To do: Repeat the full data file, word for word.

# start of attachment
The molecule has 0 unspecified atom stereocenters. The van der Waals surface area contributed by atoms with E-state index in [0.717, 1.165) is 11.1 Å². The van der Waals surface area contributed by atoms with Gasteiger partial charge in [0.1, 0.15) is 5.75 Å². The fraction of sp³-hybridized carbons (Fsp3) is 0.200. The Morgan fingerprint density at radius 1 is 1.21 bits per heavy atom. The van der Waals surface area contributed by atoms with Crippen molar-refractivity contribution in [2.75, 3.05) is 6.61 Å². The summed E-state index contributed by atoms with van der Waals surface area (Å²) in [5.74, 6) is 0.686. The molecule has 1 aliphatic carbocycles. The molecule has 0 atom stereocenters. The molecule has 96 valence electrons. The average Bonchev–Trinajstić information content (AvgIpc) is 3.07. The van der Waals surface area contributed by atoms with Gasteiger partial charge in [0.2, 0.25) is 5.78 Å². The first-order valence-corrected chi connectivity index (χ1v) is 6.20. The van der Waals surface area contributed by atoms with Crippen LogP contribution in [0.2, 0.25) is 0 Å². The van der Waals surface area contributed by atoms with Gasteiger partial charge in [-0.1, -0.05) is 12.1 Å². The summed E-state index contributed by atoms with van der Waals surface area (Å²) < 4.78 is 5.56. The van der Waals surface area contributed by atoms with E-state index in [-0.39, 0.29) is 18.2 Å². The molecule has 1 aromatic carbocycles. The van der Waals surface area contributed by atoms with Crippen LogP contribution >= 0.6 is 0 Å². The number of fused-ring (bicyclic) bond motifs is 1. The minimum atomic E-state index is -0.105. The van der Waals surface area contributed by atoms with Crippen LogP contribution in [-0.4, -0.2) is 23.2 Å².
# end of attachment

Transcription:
The molecule has 0 unspecified atom stereocenters. The van der Waals surface area contributed by atoms with E-state index in [0.717, 1.165) is 11.1 Å². The van der Waals surface area contributed by atoms with Gasteiger partial charge in [0.1, 0.15) is 5.75 Å². The fraction of sp³-hybridized carbons (Fsp3) is 0.200. The Morgan fingerprint density at radius 1 is 1.21 bits per heavy atom. The van der Waals surface area contributed by atoms with Crippen molar-refractivity contribution in [2.75, 3.05) is 6.61 Å². The summed E-state index contributed by atoms with van der Waals surface area (Å²) in [5.74, 6) is 0.686. The molecule has 1 aliphatic carbocycles. The molecule has 0 atom stereocenters. The molecule has 96 valence electrons. The average Bonchev–Trinajstić information content (AvgIpc) is 3.07. The van der Waals surface area contributed by atoms with Gasteiger partial charge in [0.2, 0.25) is 5.78 Å². The first-order valence-corrected chi connectivity index (χ1v) is 6.20. The van der Waals surface area contributed by atoms with Crippen LogP contribution in [0.2, 0.25) is 0 Å². The van der Waals surface area contributed by atoms with Gasteiger partial charge in [-0.1, -0.05) is 12.1 Å². The summed E-state index contributed by atoms with van der Waals surface area (Å²) < 4.78 is 5.56. The van der Waals surface area contributed by atoms with E-state index in [-0.39, 0.29) is 18.2 Å². The molecule has 1 aromatic carbocycles. The van der Waals surface area contributed by atoms with Crippen LogP contribution >= 0.6 is 0 Å². The number of fused-ring (bicyclic) bond motifs is 1. The minimum atomic E-state index is -0.105. The van der Waals surface area contributed by atoms with Crippen LogP contribution in [-0.4, -0.2) is 23.2 Å².